Monday, June 17, 2013

Fundraising Tip: Make Specific and Direct Asks for Money

BDPA Education and Technology Foundation (BETF) spends a good deal of time talking with people about BDPA programs and services. We think that the worthiness of these programs is so self-evident that the money should be flowing in from donors to help us expand them. Of course, we've learned over time that we're just having a 'pleasant conversation' if we don't close the deal. I think that the following fundraising tip may be a helpful reminder to all of us that work with nonprofits that are doing good works.

Make Specific and Direct Asks for Money:

People give because they are asked—if you don't ask, the answer will always be no. It can be tough to look someone in the eyes and ask for money, but somewhere in your pitch, some variation of the words "I'd like to invite you to invest $100 in our work" need to find their place, ideally followed by as long a pause as it takes to get an answer.
For fundraisers, you can't make the mistake of not asking because you feel greedy or you think they will know what you want. Ask with pride for the cause you are so committed to raising money for, and be honored to be the potential bridge for that donor from need to impact, donation to solution. Be sure to ask for a specific amount (something that's a stretch, but not unrealistic), and be clear about exactly what you will spend the money on and the impact it will generate. Tell the story of someone you've served who enjoyed the impact of these types of donations.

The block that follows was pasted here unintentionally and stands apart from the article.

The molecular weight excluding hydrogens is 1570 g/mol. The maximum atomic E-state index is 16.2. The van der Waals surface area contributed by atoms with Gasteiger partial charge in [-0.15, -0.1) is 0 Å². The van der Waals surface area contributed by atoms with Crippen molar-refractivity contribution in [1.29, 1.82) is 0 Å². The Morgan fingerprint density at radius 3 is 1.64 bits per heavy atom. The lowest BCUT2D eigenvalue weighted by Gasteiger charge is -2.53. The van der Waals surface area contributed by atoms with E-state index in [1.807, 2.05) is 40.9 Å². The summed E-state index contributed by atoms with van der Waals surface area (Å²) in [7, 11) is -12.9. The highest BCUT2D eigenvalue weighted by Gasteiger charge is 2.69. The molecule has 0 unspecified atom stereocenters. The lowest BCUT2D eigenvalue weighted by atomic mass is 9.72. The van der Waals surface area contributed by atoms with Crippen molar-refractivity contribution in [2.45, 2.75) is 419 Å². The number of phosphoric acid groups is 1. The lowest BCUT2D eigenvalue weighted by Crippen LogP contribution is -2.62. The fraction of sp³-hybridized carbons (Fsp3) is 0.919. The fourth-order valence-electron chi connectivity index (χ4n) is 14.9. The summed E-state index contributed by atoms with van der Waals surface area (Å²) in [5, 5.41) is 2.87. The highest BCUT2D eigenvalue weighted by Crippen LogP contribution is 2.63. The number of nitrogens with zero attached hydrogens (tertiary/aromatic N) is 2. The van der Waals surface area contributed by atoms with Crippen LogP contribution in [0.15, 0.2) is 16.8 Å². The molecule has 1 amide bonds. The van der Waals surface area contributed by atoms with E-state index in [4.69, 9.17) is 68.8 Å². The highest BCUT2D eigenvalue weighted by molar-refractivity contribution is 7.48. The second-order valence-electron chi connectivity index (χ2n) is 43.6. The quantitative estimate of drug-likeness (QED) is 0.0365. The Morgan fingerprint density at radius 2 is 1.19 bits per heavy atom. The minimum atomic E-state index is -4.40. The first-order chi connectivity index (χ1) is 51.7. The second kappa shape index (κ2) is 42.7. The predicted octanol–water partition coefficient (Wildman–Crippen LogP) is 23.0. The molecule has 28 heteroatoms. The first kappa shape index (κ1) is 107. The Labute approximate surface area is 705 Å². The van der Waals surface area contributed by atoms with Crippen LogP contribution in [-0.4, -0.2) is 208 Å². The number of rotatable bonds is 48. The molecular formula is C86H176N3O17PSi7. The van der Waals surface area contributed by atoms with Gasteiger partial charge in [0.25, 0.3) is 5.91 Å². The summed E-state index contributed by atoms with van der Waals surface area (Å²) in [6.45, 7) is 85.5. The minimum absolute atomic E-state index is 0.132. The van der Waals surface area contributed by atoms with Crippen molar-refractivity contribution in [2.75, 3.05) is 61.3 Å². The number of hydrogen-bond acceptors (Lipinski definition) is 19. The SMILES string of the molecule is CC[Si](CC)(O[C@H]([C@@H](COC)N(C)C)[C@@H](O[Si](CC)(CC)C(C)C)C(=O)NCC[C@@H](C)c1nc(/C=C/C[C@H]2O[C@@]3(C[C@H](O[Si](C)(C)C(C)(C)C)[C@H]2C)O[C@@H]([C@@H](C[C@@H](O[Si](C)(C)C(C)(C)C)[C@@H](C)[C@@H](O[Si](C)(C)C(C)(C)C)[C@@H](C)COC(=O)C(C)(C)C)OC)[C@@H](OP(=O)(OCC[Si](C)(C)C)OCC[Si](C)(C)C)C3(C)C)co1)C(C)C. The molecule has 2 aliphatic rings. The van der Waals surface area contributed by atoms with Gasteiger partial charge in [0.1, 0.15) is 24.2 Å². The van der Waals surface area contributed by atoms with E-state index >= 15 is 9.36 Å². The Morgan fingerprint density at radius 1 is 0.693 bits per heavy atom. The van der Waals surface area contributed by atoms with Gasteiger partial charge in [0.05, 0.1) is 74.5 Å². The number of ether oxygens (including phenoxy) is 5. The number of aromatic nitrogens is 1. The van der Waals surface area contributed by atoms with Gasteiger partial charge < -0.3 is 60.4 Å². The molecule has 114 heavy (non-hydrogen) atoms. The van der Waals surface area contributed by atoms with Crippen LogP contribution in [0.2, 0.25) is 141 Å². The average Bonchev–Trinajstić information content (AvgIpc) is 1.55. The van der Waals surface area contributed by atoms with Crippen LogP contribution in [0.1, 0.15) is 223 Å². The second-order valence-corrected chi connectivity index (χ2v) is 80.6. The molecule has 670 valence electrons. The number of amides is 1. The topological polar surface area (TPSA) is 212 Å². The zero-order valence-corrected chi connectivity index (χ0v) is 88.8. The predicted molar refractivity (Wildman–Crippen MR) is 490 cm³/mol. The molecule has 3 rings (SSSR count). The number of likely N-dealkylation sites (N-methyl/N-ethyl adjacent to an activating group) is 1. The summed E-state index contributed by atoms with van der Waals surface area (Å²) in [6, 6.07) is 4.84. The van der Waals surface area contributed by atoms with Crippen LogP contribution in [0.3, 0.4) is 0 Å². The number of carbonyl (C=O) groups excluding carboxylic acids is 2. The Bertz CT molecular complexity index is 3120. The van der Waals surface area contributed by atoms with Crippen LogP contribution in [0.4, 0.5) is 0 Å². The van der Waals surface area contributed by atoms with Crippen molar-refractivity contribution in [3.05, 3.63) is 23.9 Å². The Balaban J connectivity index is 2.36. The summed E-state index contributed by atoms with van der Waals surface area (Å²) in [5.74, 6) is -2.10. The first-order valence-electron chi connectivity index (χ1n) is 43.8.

Start today by calling a lapsed donor and asking for a small renewal gift, even if it's $25! Practice this type of direct and specific ask on your board members, coworkers, family, and friends, and in no time you will be a master fundraiser.

If you're still reading this blog post ....then this is my "ask" of you.   Please click here and donate a small gift ... even it it's $10 ... to support our Jesse Bemley Scholarship Fund.   Here is a sample of the young people who's lives you will impact with your donation.

This tip is inspired by Darian Heyman's new book, 'Nonprofit Management 101: A Complete and Practical Guide for Leaders and Professionals'.

Does this tip seem like one that you might use for your local chapter or nonprofit? If not, do you have a fundraising tip that you would like to share with us?

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